Prepping the garden for winter

By Kate Russell

September is a good time to finish harvesting summer crops and to begin planting a winter garden. There are many delicious plants that cannot tolerate our scorching summers, but thrive in our cool, moist winters. These tips can help you get the most out of your winter garden.

Bed preparation

As summer crops wind down, cut plants off at ground level, rather than pulling them out. This leaves valuable soil microbes and nutrients where they can provide for the next season’s crop. If you have access to aged compost or manure, top dress or dig it into the garden beds. This improves soil structure and replenishes valuable nutrients. Top dressing simply means leaving the amendment on top of the soil to be worked in by worms, irrigation, and other natural processes. This is often a better choice due to the area’s heavy clay soil. Digging in clay leaves behind a smooth surface that dries to an impenetrable barrier. And, it’s work!

Plant selection

There is a wide selection of plants that thrive in our mild winters. The list includes artichokes, arugula, beets, bok choy, broccoli, cabbage, cauliflower, chard, chayote, cilantro, collards, dill, fava beans, fennel, kale, kohlrabi, leeks, lettuce, mustard greens, parsnips, peas, radishes, spinach, and turnips can all be planted in September as seeds. You can also add Brussels sprout plants to your garden this month.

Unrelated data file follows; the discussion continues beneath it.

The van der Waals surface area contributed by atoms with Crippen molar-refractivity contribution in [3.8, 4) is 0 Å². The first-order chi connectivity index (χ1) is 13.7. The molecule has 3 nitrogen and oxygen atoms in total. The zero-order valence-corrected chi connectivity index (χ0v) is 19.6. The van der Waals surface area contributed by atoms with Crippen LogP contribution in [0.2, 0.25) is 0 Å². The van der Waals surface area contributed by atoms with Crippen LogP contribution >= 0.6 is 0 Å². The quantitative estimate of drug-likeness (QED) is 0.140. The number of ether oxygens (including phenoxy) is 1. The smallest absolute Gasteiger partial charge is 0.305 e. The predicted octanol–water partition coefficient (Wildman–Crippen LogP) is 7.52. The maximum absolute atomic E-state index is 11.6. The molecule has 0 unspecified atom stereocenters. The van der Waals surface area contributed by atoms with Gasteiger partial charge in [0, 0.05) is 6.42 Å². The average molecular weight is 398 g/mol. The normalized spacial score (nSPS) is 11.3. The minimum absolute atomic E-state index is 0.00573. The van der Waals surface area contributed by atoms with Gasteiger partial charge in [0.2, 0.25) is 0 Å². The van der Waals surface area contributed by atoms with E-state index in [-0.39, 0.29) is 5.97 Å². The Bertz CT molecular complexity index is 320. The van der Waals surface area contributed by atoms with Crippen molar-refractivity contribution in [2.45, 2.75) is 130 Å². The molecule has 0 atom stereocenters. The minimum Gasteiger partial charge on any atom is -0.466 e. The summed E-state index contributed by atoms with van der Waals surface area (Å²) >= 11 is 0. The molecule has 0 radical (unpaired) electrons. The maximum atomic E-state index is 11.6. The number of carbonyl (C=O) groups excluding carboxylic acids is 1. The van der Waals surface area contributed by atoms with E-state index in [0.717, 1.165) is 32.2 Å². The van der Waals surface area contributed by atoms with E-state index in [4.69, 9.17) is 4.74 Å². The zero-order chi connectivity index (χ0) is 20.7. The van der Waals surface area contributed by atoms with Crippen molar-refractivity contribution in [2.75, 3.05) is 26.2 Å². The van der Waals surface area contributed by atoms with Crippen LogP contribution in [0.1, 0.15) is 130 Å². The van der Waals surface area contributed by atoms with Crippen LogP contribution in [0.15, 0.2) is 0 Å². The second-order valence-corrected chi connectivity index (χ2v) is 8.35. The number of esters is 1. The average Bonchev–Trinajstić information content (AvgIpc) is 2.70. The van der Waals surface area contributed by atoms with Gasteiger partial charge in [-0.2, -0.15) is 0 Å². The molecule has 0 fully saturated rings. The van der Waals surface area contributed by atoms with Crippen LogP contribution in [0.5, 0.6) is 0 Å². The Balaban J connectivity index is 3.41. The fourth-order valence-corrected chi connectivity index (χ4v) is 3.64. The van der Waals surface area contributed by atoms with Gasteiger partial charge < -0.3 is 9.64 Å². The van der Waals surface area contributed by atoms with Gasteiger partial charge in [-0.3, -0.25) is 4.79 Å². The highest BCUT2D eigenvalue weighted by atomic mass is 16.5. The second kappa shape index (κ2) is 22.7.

Planting your winter garden

If summer plants are still producing, there is no need to remove them before planting the next season’s crops. You can simply plant around them. In fact, established plants often provide protection from temperature extremes for seeds as they germinate. Since each plant has different irrigation and feeding requirements, be sure to read seed packets for that valuable information.

Get creative!

Your edible crops don’t necessarily have to be grown in tidy rows or raised beds. Add lettuces and spinach plants to a rose bed for a nice color contrast. It also helps to reduce erosion and water loss. Herbs make excellent container plants that don’t mind drying out. Peas can be grown on trellising, netting, a fence, or even up a tree trunk! There are a surprising number of ways to integrate edible plants into your landscape while keeping it attractive and water-wise.

Keep watering

The September month still brings some heat, so be sure to irrigate new and established plants regularly, until the rains come. While you’re at it, your big trees could probably use a deep watering to carry them through the last of summer.

Learn more about winter gardening at the South County Teaching and Demo Garden, found at St. Louise Hospital, 9400 No Name Uno, in Gilroy. You can learn more at https://goo.gl/eV2rRv.
For more information, visit http://mgsantaclara.ucanr.edu/events/ or call 408.282.3105 between 9:30-12:30pm, Monday through Friday.
Kate Russell is a UCCE Master Gardener in Santa Clara County.

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